As we have already stated, IOS' principal assets, other than mutual funds, were its banking operations, insurance operations and real estate. In October 1971, IOS transferred its principal banking operations, including ODB Lux, to IBL, a new Bahamian corporation, in return for various notes, debentures and common stock. Weymar, a former director of Butlers Bank and a Vesco associate, had purchased the stock of BCB. Simultaneously with its acquisition of the banking assets, IBL sold 30 percent of its shares to Weymar in exchange for all the common stock of BCB. Then in October 1971, the IBL shares received by IOS were distributed to its shareholders. ICC received 1,760,767 common shares of IBL and $1,760,767 of $1 par value 7 percent debentures of IBL. Thus ICC controlled 22 percent of IBL which, when added to the 30 percent owned by Weymar, totaled 52 percent.

 A similar transaction was effected with respect to the real estate and insurance assets. By an agreement dated December 14, 1971, IOS transferred to VCL, a Bahamian corporation, certain substantial real estate and insurance assets, including (1) the shares of IOS Real Estate Holdings Ltd. ("IOSREH"), which managed property and held the voting shares of Investment Properties International Ltd. ("IPI"), *fn1" (2) the shares of IPI Management Co., Ltd. and Resources Services Ltd., *fn2" (3) the shares of certain IOS insurance companies, (4) the right to acquire certain rights and shares of mutual fund management and related companies, and (5) the right to acquire from IOS its equitable right, title and interest in the voting or management shares of certain mutual funds, including the Dollar Funds. In return for these assets, VCL transferred its shares to IOS, which were then distributed to the shareholders of IOS. ICC received through its subsidiaries the sum of 2,360,767 common shares of VCL, giving it a 38 percent controlling interest in VCL. Thus, by the end of 1971, Vesco had achieved substantial control of IOS and spun-off its banking, real estate and insurance assets into new corporations controlled by ICC.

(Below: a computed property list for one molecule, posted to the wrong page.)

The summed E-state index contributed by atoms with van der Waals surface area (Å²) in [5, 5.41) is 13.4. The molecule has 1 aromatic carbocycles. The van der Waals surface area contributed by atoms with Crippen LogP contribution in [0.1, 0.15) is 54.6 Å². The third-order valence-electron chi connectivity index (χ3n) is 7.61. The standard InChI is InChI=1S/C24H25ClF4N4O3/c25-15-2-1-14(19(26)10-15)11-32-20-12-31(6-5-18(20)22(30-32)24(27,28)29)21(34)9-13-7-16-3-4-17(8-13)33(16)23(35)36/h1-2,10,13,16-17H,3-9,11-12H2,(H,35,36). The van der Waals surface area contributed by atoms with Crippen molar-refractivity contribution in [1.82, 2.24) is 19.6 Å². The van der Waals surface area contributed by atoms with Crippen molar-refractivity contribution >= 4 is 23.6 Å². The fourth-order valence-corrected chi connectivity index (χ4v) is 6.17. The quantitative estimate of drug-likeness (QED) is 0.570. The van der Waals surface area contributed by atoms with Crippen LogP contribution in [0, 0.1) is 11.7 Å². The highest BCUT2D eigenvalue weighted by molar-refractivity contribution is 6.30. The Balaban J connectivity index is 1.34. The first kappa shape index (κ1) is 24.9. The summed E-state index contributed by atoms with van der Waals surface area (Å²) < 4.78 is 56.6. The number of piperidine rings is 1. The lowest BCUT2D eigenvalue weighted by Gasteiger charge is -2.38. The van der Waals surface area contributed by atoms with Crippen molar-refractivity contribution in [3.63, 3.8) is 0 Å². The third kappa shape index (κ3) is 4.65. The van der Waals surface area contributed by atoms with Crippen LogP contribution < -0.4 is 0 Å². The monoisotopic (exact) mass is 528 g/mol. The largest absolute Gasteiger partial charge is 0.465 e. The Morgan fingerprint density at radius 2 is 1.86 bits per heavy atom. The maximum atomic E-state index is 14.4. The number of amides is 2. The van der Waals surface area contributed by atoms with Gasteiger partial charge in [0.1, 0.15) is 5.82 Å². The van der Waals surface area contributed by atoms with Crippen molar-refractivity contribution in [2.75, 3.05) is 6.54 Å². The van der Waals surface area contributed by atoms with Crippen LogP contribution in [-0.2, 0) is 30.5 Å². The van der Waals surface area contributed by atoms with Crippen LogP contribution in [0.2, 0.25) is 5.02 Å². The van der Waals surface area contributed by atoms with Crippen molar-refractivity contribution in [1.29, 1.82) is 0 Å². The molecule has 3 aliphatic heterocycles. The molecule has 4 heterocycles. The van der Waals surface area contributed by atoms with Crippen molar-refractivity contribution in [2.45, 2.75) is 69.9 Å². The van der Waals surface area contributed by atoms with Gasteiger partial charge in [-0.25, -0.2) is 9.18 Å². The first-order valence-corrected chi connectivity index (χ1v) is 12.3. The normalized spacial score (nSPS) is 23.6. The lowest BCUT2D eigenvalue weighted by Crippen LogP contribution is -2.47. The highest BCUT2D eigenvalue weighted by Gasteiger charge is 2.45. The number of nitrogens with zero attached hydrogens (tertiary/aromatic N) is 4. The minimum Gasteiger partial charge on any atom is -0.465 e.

C. The Plan to Close-End the Funds

 1. ABC N.V. and VCL-IPI-PRL

 At the close of 1971, the four Dollar Funds had over $440,000,000 in net assets. Each of the Funds relied heavily in its investment strategy, as stated in the prospectus of each of the Funds, on investments in the United States securities market. All of the Funds were open-ended and highly liquid.

 Vesco determined to alter the structure and investment strategy of the Funds by close-ending the Funds. Initially, he intended to carry this out by forming a global corporation to which substantially all the IOS assets would be transferred in return for a one-third interest. ICC would own another one-third interest and the remaining third would be sold to the public. The code name for the proposed corporation was ABC N.V. Essential to the plan was an estimated $150 million believed to be locked into the Funds, the so-called "hot money" which could not be redeemed because it was thought to have been invested in violation of the laws of the investors' countries.

 Such a reorganization of IOS into ABC N.V., however, was not accomplished. By early 1972, Vesco had changed his plan to one in which the assets of the various funds (which in large part were readily marketable U.S. securities) would be liquidated and the liquid assets would be reinvested in the new entity, ABC N.V. Vesco envisaged that the new entity was to be a subsidiary of FOF Prop which would purchase $50 million in the stock and debentures of ABC N.V. It was also contemplated that Venture Fund and IIT would make substantial investments in ABC N.V. Since the securities of the latter would have no ready market, close-ending was necessary to avoid the eventuality of insufficient cash for redemptions.